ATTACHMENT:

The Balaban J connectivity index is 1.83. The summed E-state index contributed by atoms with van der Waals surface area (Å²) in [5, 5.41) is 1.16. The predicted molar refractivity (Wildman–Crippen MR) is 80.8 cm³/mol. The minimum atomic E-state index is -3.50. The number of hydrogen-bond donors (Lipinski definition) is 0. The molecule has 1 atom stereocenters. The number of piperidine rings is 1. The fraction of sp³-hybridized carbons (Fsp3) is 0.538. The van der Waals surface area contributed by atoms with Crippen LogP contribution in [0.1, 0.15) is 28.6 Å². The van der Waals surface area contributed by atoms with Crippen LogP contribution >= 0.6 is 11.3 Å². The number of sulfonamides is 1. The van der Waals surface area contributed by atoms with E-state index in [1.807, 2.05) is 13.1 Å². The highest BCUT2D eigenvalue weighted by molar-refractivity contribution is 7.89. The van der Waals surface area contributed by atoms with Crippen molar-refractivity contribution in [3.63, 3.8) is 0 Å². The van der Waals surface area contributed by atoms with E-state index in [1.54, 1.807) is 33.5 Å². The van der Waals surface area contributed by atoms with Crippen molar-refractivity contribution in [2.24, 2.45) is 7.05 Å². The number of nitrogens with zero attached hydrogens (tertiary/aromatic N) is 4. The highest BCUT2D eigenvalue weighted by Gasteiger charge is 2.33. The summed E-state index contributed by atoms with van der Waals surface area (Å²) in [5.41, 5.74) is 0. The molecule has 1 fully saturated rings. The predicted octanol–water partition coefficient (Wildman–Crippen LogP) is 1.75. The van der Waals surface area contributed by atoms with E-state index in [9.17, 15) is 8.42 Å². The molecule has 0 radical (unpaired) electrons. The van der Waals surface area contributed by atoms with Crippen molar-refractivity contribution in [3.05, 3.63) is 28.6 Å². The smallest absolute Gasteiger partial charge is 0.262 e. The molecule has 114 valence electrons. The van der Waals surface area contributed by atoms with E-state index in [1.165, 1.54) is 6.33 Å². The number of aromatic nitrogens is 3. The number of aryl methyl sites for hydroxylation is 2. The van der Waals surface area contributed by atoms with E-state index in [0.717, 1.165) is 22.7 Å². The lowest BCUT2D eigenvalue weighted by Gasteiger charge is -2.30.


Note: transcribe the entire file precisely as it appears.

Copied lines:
The Balaban J connectivity index is 1.83. The summed E-state index contributed by atoms with van der Waals surface area (Å²) in [5, 5.41) is 1.16. The predicted molar refractivity (Wildman–Crippen MR) is 80.8 cm³/mol. The minimum atomic E-state index is -3.50. The number of hydrogen-bond donors (Lipinski definition) is 0. The molecule has 1 atom stereocenters. The number of piperidine rings is 1. The fraction of sp³-hybridized carbons (Fsp3) is 0.538. The van der Waals surface area contributed by atoms with Crippen LogP contribution in [0.1, 0.15) is 28.6 Å². The van der Waals surface area contributed by atoms with Crippen LogP contribution >= 0.6 is 11.3 Å². The number of sulfonamides is 1. The van der Waals surface area contributed by atoms with E-state index in [1.807, 2.05) is 13.1 Å². The highest BCUT2D eigenvalue weighted by molar-refractivity contribution is 7.89. The van der Waals surface area contributed by atoms with Crippen molar-refractivity contribution in [3.63, 3.8) is 0 Å². The van der Waals surface area contributed by atoms with E-state index in [1.54, 1.807) is 33.5 Å². The van der Waals surface area contributed by atoms with Crippen molar-refractivity contribution in [2.24, 2.45) is 7.05 Å². The number of nitrogens with zero attached hydrogens (tertiary/aromatic N) is 4. The highest BCUT2D eigenvalue weighted by Gasteiger charge is 2.33. The summed E-state index contributed by atoms with van der Waals surface area (Å²) in [5.41, 5.74) is 0. The molecule has 1 fully saturated rings. The predicted octanol–water partition coefficient (Wildman–Crippen LogP) is 1.75. The van der Waals surface area contributed by atoms with E-state index in [9.17, 15) is 8.42 Å². The molecule has 0 radical (unpaired) electrons. The van der Waals surface area contributed by atoms with Crippen molar-refractivity contribution in [3.05, 3.63) is 28.6 Å². The smallest absolute Gasteiger partial charge is 0.262 e. The molecule has 114 valence electrons. The van der Waals surface area contributed by atoms with E-state index in [1.165, 1.54) is 6.33 Å². The number of aromatic nitrogens is 3. The number of aryl methyl sites for hydroxylation is 2. The van der Waals surface area contributed by atoms with E-state index in [0.717, 1.165) is 22.7 Å². The lowest BCUT2D eigenvalue weighted by Gasteiger charge is -2.30.